Climate Resilience and Adaptation


Climate change refers to the increasing changes in the measure of climate over a long period of time – including precipitation, temperature, and wind patterns. These patterns are intensified by greenhouse gases in the atmosphere and land use changes (i.e., deforestation) resulting in more heat retention and increased surface temperatures. Climate change can lead to increased flooding and drought, more frequent extreme weather events, sea level rise, species extinction, and can even impact human health.


Tribal Nations are at the front lines of climate changes as it threatens the traditional lands, foods, and lifestyles of many communities. As a result, many Tribes are working to assess vulnerabilities and develop climate adaptation and resilience strategies.


Thirty by thirty (30×30) is a global initiative to conserve at least 30 percent of the land and ocean by 2030, the minimum step scientists say is needed to pull us back from the tipping point that nature and our climate has reached. In the 116th congress, the 30×30 Resolution to Save Nature (S.RES.372) was introduced in the Senate supported by Representative Haaland and Senator Udall. The Biden Administration adopted the goals of 30×30 in Executive Order 14008, Tackling the Climate Crisis at Home and Abroad and in the America the Beautiful initiative. Read the Year One Report.

In a letter to congress, a Tribal leaders addressed how the 30×30 initiative is an opportunity to safeguard the environment and Tribal cultural values, strengthen the Nation-to-Nation relationship, and uphold Tribal sovereignty and self-determination.

“Tribal Nations are key to the success of the 30×30 policy initiative in the U.S. as they are intrinsically linked, presently and historically, to existing and prospective protected areas. Tribal Nations are the original stewards of these lands and waters and have been the most effective managers and protectors of biodiversity since time immemorial….The 30×30 policy serves as a vitally important opportunity to safeguard the environment, Tribal cultural values, strengthen the Nation-to-Nation relationship, and uphold Tribal sovereignty and self-determination.”

—Letter from Tribal Leaders and Tribal organization leaders

Representative Haaland led a Tribal Leader Forum on 30×30 Policy. A Tribal Leader statement identified Tribal key priorities for 30×30 ( (letter). “The 30×30 policy serves as a vitally important opportunity to safeguard the environment, Tribal cultural values, strengthen the Nation-to-Nation relationship, and uphold Tribal sovereignty and self-determination. We have identified key priorities related to (1) Sovereignty, (2) Consultation, (3) Representation, (4) Resources, and (5) Evaluation that can strengthen the government-to-government collaboration we must undertake to safeguard the environment.”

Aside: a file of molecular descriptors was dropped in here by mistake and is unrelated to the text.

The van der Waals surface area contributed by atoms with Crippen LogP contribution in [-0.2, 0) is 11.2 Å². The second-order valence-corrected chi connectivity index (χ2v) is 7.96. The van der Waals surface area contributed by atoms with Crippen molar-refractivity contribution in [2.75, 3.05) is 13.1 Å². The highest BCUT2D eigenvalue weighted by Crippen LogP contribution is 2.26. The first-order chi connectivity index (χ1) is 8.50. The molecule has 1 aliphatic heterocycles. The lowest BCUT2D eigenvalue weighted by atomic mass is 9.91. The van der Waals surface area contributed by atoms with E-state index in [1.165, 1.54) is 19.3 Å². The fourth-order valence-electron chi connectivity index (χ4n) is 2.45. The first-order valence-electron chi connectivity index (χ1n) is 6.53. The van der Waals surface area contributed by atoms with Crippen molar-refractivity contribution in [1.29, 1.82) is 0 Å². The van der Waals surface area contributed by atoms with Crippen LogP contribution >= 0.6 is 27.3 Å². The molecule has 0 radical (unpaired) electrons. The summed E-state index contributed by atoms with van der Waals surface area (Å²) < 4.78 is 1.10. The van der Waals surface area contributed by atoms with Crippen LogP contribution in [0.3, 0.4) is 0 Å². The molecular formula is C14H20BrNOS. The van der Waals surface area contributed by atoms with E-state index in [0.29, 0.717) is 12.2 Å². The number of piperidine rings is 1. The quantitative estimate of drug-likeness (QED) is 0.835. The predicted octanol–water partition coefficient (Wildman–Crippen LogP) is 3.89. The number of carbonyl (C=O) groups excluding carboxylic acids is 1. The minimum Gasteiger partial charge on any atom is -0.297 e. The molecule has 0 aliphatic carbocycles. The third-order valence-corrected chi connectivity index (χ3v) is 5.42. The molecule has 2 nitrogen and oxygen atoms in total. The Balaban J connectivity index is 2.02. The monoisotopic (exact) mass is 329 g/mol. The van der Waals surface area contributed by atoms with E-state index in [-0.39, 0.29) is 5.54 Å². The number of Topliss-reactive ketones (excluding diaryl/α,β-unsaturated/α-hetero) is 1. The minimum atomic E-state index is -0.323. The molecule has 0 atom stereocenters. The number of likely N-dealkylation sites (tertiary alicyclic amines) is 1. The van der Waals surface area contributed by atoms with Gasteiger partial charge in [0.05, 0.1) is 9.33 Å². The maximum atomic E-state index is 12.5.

NAFWS was included in Representative Haaland’s 30×30 Tribal Leader’s Forum in September 2020. NAFWS will provide education on 30×30 policy and impacts to Tribes in 2021.


A preliminary report to the National Climate Task Force recommending a 10-year, locally led campaign to conserve and restore the lands and waters upon which we all depend, and that binds us together as Americans. 


NAFWS recognizes that Tribal communities are often amongst the first and most severely impacted by climate change. NAFWS supports Tribal Nations prepare for and respond to climate-related environmental impacts through the following actions:

  • Host climate change related workshops at regional and national conferences
  • Provide travel assistance for Southwest Region members and member Tribes to attend the 2022 National Conference climate workshops with BIA Climate Resiliency funding
  • Partner with Regional Climate Adaptation Science Centers (CASC) and Tribal Climate Science Liaisons
  • Partner with the USGS Alaska Climate Adaptation Center (CASC) to hiring three Tribal Climate Resilience Liaisons to provide  outreach and extension programming on Tribal climate-impact related issues concerns and adaptation strategies across Alaska
  • Provide education on the 30×30 initiative

NAFWS Resources

The Status of Tribes and Climate Change (STACC) Report
SW Region Climate Travel Assistance

Additional Resources

U.S. Global Change Research Program (USGCRP) Fifth National Climate Assessment Webinar Series
BIA Climate Resilience Request for Proposals
Climate Adaptation Science Centers
Tribal Climate Adaptation Guidebook
Tribal Climate Tool
U.S. Climate Resilience Toolkit
Alaska Tribal Resilience Learning Network
EPA Climate Adaptation Plans

Keep Me Informed on Future Projects

In Recognition of Their Support

The Native American Fish and Wildlife Society would like to thank those organizations that provided us with support over the years. With them we grew an effective national communications network for the exchange of information and management techniques related to self-determined tribal fish and wildlife management.

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